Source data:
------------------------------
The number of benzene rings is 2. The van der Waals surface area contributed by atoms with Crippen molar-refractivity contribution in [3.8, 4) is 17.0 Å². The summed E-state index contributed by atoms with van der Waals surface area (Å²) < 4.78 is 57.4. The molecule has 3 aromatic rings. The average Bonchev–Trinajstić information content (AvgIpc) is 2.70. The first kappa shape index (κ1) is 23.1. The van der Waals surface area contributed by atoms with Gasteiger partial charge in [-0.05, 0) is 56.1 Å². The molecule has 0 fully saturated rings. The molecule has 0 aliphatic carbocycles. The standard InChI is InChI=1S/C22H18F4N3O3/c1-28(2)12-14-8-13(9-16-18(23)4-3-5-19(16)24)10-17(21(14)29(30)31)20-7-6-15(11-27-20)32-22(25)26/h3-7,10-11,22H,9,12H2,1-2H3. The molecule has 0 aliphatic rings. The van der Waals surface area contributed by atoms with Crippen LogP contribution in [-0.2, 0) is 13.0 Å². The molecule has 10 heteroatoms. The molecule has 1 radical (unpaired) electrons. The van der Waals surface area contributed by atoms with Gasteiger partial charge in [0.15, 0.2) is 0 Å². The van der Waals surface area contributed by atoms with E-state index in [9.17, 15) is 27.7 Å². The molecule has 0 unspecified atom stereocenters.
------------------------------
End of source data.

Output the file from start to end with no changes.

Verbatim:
The number of benzene rings is 2. The van der Waals surface area contributed by atoms with Crippen molar-refractivity contribution in [3.8, 4) is 17.0 Å². The summed E-state index contributed by atoms with van der Waals surface area (Å²) < 4.78 is 57.4. The molecule has 3 aromatic rings. The average Bonchev–Trinajstić information content (AvgIpc) is 2.70. The first kappa shape index (κ1) is 23.1. The van der Waals surface area contributed by atoms with Gasteiger partial charge in [-0.05, 0) is 56.1 Å². The molecule has 0 fully saturated rings. The molecule has 0 aliphatic carbocycles. The standard InChI is InChI=1S/C22H18F4N3O3/c1-28(2)12-14-8-13(9-16-18(23)4-3-5-19(16)24)10-17(21(14)29(30)31)20-7-6-15(11-27-20)32-22(25)26/h3-7,10-11,22H,9,12H2,1-2H3. The molecule has 0 aliphatic rings. The van der Waals surface area contributed by atoms with Crippen LogP contribution in [-0.2, 0) is 13.0 Å². The molecule has 10 heteroatoms. The molecule has 1 radical (unpaired) electrons. The van der Waals surface area contributed by atoms with Gasteiger partial charge in [0.15, 0.2) is 0 Å². The van der Waals surface area contributed by atoms with E-state index in [9.17, 15) is 27.7 Å². The molecule has 0 unspecified atom stereocenters.